Labor Day lesson: there's no such thing as a "consumer"

In the run-up to this Labor Day, I've noticed several CEOs, political pundits, and so-called economic experts saying they're confused as to why Americans are so down. Consumers should be out buying stuff, they say, for the economy is humming again. Just look at the key indicators: GDP is growing, corporate profits are high, the stock market is soaring, jobs are being created, the unemployment rate is steadily dropping, and people's disposable income is up. Yet, as the CEO of The Container Store recently grumped, consumers are in "a retail funk."

"The issue isn't just jobs. Even slaves had jobs. The issue is wages." --Jim Hightower


In the run-up to this Labor Day, I’ve noticed several CEOs, political pundits, and so-called economic experts saying they’re confused as to why Americans are so down. Consumers should be out buying stuff, they say, for the economy is humming again. Just look at the key indicators: GDP is growing, corporate profits are high, the stock market is soaring, jobs are being created, the unemployment rate is steadily dropping, and people’s disposable income is up. Yet, as the CEO of The Container Store recently grumped, consumers are in “a retail funk.”

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That’s so cluelessly wrong, sir. Consumers (unlike you platinum-card members of the CEO Club) are in an income funk, meaning we have very little of the green stuff coming in. The bottom line is that Americans are down, because… well, because most of us are down. Yearly income for the typical household is $3,300 lower today than in 2007, when Wall Street barons crashed our economy. Or look at what’s happened to the typical American family’s net worth. It was nearly $88,000 ten years ago, but today it’s down to $56,000 – that’s more than a one-third drop, even though we’re told that America is enjoying “a strong recovery.”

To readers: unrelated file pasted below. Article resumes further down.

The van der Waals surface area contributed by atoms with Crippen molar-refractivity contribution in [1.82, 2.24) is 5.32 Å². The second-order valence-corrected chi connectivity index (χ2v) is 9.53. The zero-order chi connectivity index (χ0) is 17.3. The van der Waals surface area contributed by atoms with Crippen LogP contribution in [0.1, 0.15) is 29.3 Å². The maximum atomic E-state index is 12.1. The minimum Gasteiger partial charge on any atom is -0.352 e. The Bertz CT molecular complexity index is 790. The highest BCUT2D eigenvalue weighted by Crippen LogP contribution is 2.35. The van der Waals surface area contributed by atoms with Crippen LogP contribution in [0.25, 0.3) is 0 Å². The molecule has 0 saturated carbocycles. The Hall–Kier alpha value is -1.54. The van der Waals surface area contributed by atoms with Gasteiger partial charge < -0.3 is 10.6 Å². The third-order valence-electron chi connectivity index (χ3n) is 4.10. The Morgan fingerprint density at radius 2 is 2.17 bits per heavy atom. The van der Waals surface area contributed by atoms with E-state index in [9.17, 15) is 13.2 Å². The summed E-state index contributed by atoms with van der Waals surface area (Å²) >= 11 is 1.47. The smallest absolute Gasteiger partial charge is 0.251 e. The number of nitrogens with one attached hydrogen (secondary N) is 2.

And the picture is not getting any brighter, because a new normal has been imposed on America’s workforce. Señor CEO has been gleefully slashing both jobs and pay, reducing the future of work to a low-wage, no-benefits, part-time, grind. One more number for you: 48. That’s the percentage of adults who now hold full-time jobs – leaving more than half of us trying to make ends meet on part-time work.

The lesson for the Powers That Be on this Labor Day is that there is no species called “consumers.” Rather, that creature is just a worker with a decent-paying job. Eliminate the job or shrivel the pay and – Poof! – consumerism goes away.

“The Typical Household, Now Worth A Third Less,” The New York Times, July 27, 2014.

Everybody does better when everybody does better.

Wear it like you mean it.
T’s, totes, mugs, and more in the Lowdown store.

“Why the Middle Class Isn’t Buying the Talk About a Strong Recovery,” The New York Times, August 22, 2014.

“In Tepid Wage Growth, a Potent Sign of a Far-From-Healthy Economy,” The New York Times, May 5, 2014.

“Many in U.S. still don’t feel economic recovery,” Austin American Statesman, August 1, 2014.

“Growth Without Jobs,” The New York Times, August 2, 2014.

“Battling the bastards is about as much fun as you can have with your clothes on.”

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